For the sake of transparency, I wish to make public that I volunteer to serve at the ICANN board or at the ALAC. The main thing Internet organizations miss these days is indeed transparency. I personally do not play those silly politics of influence, blackmail and shooting in the back as I have too often seen in the I* community. I do not have a hidden agenda. I do not need a job or a green card, nor do I need to protect my employer’s assets. In short: should the Internet and the DNS collapse tomorrow, this would not affect my daily comfort or income.
Hence, serving at the ICANN board would be for me an opportunity to try to bring ICANN back to its roots: serving the whole Internet community, including those one billion end users and millions of domain name registrants that are not well represented within the ICANN processes.
Mind you, I would not have the arrogance to even think I may represent anybody but me. I am an individualist and the very idea of barking with the pack is just unbearable. I can only promise to listen to all parties and make up my mind based on my best ability to remain objective.
I do expect some people to critize the fact that I am a civil servant and that I would follow a political agenda. Quite to the contrary, being a civil servant forced me to consider objectivity and even-handedness as two fundamental values that are on top of others. Before you ask: I am not into policy making in my main day job, so it is essentially compatible with article VI, Section 4, 1 of the ICANN bylaws.
Being a volunteer does not mean I will get selected by the nominating committee, of course. Corridor talks say that the Nomcom is looking for prestigious people for the board, cumulating three PhD’s and so on. If they were to select me, you would know it is untrue. My background is technical. I know how the DNS works and I can read C code.
I will not bore you with the full text of my statement of interest. There are some excerpts on page two of this post. Again, I am not sure I will be selected. In Marrakech, the nomcom chair, George Sadowski said it is difficult to find volunteers to serve at the ICANN board. Well George, I already know of two, the other being Kieren Mc Carthy. It should not be too difficult to find the remaining ones.
My professional experience has allowed me to get a very good knowledge on how the Internet works from a technical perspective. Being for two years at the board of ISOC also gave me a first hand experience on the inner workings of a major gTLD. Additionally, my volunteer work with ISOC and its chapters, as well as the participation in various phases of WSIS/WGIG has given me the opportunity to grasp the complexity of the governance of the Internet. As mentioned above, my volunteer work on Internet matters is totally unrelated to my day job and done on my private time. As such my background should be considered “individual user” rather than “government”.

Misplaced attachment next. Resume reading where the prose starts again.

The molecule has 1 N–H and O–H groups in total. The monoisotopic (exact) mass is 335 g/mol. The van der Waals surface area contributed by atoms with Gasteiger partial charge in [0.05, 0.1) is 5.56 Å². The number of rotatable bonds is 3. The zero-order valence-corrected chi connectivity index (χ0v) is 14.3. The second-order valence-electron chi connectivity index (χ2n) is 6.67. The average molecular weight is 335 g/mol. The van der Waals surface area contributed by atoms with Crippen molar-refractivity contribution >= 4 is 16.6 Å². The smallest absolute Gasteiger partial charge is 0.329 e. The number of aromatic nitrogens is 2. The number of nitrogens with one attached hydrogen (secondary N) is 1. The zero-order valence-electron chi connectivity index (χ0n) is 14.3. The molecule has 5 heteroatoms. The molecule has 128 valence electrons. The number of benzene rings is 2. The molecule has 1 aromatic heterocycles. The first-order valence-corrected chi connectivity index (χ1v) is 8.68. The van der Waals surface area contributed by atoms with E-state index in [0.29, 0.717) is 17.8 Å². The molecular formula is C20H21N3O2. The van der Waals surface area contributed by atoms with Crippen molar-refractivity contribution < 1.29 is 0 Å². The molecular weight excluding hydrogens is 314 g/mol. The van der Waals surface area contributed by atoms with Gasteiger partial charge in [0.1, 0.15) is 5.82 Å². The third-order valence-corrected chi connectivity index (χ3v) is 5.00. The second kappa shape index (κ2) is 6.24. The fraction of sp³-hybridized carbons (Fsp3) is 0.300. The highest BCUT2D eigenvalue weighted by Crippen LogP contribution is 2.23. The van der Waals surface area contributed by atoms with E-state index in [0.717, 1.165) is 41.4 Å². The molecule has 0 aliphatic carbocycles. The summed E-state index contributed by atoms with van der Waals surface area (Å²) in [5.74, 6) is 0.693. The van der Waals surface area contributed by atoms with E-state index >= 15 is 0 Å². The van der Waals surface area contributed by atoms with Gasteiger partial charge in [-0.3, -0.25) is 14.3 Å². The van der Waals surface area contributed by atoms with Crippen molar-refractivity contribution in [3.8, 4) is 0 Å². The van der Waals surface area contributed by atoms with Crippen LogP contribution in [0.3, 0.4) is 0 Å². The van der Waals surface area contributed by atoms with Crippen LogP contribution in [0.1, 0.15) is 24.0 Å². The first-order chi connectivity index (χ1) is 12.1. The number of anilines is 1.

I have been active in the European ALAC for 3 years. The efforts that were deployed up to now to set up an European RALO seem to finally bring some results. However, I am convinced that we could achieve that goal by attracting a larger number of At Large Structures. I have been able to federate very different ISOC chapters in an European Chapters Council. I would expect to be able to use the same consensus building approach I used on this occasion to federate At-large structures in Europe to form and expand an European RALO.
My roots are in the end-user community, which has been under-represented in ICANN v2. If selected as a director, I will work towards a better representation of the end users within the ICANN process. The strategic plan of ICANN is ambitious, and while it does not explicitly mention a change in the governance model, it nevertheless insists on improving and deepening the participation of stakeholders, including the end users. This should include allocating sufficient funding to allow effective end-user involvement.
ICANN should also have a vision of how the Internet and the domain name system is going to evolve beyond the quick fix methods that have been used up to now. The fundamental design of the DNS system needs to be revised and ICANN should take initiatives to launch a study and an aggressive calendar for study, tests and implementation. A new system is needed to make domain name resolution trustable and quick. Political and competition issues, like root server management and competition at the GTLD registry level should be part of the design goals.
Regarding GTLDs, the role of ICANN should be limited to a technical approval of new TLDs, and it should not embark in political or market considerations.
As a member of the board of trustees of the Internet Society, I may have a conflict of interest with regard to the contract between ICANN and PIR for the .org TLD. ISOC is the sole owner of PIR. If selected by Nomcom to serve as a Director of ICANN, I commit to:
- Resign from the board of trustees of ISOC, with immediate effect
- not to seek to be re-elected at the ISOC board during my term at ICANN.
This will prevent any potential conflict of interest, with the side effect that it will also give me more time to serve ICANN.
I do believe my competitive advantage lies in the fact that, if selected by Nomcom and given the commitments I made above, I will not have any affiliation with any entity that has a business interest in the ICANN process. I will be able to judge and decide objectively, with no corporatist interests to defend.